Mushtaque B Barq

Scream!

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Her screams carry the echo of merciless pain to every corner of the ward. In general wards thin curtains only separate the patience yet they are connected, connected through tribulations, plight and fear of losing the battle. They despite separation share their invisible agonies either in the form of occasional cries or sighs. Even prayers and wishes pierce through the long curtains moving in clock wise direction to receive a doctor and anti clockwise when attendants join in. And between these movements a patient only looks at to be cured. Every visitor brings new verve, new hope and promise.

One more gush of pain from that corner tossed every heart against brittle cage. My uncle sighed. Without knowing her whereabouts, he kept praying for the one and all. He was admitted a day before in the general ward. Things looked simple enough to concentrate.  He was trying his best to engage himself in prayers yet her screams would move his hand, exposing the cannula on his hand whenever he touched his forehead for the reasons unknown. His head was moving in all directions like his limbs to beat the devil in the lungs. His eyes had put in a strange glimmer. Was it hope or fear, hard to decide? One thing was certain he was hiding his pain and was struggling. He managed the devil that was tormenting his lungs by reciting something hard to hear.

His cheeks had as usual a stretch of million dollar smile yet in his eyes something was moving. Moving, irritating and disturbing him a lot which he tried to seal beneath the curtain of smile yet was visible to a sensitive eye. Love exposes one and all. He was whispering as if in a dream to address someone. I tried to eavesdrop, but that soft sob failed to decode its agony. And I let him obey his imaginations. The way he was flying into his own vasts, I was the one witnessing his rush of blood, his reactions and soliloquies. He was a dynamic character performing on a different stage.

Suddenly something changed in the background. Her cries all of a sudden stopped. Uncle stirred. Looked at me. He was perhaps willing to know the reason of her silence. His demand was not flexible enough to be fulfilled. I voluntarily pulled a corner of the curtain to see if at all my eyes could catch her.  But I had to break the laziness of which I was an apt choice. I was hesitant for I never butted in where I didn’t belong. But then Uncle had dropped in his wish into my eyes and I had no option but to obey. I managed to see her for I had to be out of box stuff to fetch the information. A middle-aged woman on the bed so hurriedly masticating the stuff that was placed before her.  It was around 2:30 pm when something was served to her. The ward had all the silence of the world well placed in every corner.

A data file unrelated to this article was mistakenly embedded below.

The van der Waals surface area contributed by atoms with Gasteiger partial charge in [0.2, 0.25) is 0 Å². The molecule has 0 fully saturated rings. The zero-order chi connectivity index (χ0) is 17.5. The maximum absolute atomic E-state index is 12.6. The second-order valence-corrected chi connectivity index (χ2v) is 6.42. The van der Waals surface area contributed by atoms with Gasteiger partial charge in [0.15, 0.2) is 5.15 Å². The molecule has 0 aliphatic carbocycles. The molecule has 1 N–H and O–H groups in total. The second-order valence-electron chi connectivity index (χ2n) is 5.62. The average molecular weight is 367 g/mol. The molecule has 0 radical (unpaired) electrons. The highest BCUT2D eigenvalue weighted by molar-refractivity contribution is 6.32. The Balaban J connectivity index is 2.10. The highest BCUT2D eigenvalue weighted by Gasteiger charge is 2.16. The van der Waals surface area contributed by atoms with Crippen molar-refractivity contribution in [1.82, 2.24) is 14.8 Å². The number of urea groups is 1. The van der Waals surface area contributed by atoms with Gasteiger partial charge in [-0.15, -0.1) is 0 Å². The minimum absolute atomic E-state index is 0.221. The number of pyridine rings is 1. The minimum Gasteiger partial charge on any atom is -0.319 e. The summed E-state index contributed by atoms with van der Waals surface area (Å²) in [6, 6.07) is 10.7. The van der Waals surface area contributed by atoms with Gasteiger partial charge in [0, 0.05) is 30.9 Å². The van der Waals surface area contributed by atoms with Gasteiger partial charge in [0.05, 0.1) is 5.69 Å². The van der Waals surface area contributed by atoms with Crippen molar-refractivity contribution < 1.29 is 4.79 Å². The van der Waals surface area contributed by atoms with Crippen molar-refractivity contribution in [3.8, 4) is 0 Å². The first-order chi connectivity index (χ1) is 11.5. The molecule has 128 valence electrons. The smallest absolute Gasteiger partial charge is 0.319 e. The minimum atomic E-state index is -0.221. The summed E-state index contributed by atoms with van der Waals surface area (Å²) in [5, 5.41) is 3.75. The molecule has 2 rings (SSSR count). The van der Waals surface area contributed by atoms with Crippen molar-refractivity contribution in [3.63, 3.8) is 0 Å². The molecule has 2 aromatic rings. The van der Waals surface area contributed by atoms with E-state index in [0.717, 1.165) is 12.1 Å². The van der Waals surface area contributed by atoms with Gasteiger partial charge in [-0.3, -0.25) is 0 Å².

I lifted a corner of the curtain and she immediately reacted.

“What do you need”, she asked.

“I need to know”… I was about to utter what might have landed me in trouble.

I chewed my words before pasting them over my lips.

“Come inside”, she requested.

Her looks locked my legs and I adjusted the bench to sit comfortably.

“I am suffering from lung cancer”, she boldly declared.

I only sighed.

After a while my anxiety grew to know more about her.

Without hesitation I asked, “Who else is in your family”

My words stopped her heart. Her eyes were already on narrative mode and I could guess she might be missing someone dearest to her heart.

“My elder son Roshan is in Dubai, he is bearing all my hospital charges”, she informed.

Before I could ask anything more, she continued: ” I have a daughter too, Lily, she lives in Africa with her family”

“Who is with you?” I asked.

She pulled the free end of the saree and covered her head. A strange shyness covered her cheeks up.

“My husband”, she said.

“Husband” she spoke softly.

He is a retired postman. All through his life he carried letters and postcards from one place to other but now no one carries a letter for him from Dubai. People nowadays don’t write letters. I have so many letters of my brother with me. I touch them when I miss him. But Roshan hasn’t ever written one to make my collection worthwhile.

“My husband and Roshan never had that sort of relation”, she informed.

“Roshan never responded him. He and Roshan are poles apart and I am the punch bag, being treated and ill treated by carefree blows of disease and death” she narrated.

“He must be busy”, I simply pleaded.

My words set her emotions on fire, the ambers of which I felt beneath my skin as her eyes scanned my frame and chiselled every vein and nerve. I felt a tremor beneath my skin.

“Get out of here, you are all alike”, she shouted.

I tried to calm her, but she raised her hand, drooped her neck and pointed out to me. I left but with heavy heart.

How difficult it is to live under a canopy of expectations and responsibilities. This thought chilled my neck but she had perhaps read the script of her life and was looking ahead to see Roshan who was across seven seas earning to bear the expenses of surgery.

I reported. Uncle was eager to buy my trite observations.

“She is eating hurriedly”, I informed.

He only laughed as if he had calculated her unrest.

“Some ladies live to eat, a few eat to live”, Uncle summed up.

The curtains are necessary I finally concluded. These hanging nightmares serve better at least to keep the borders of ailment confined to particular territories.

“So it is the hunger that makes her cry”, he declared.

“May be”, I responded.

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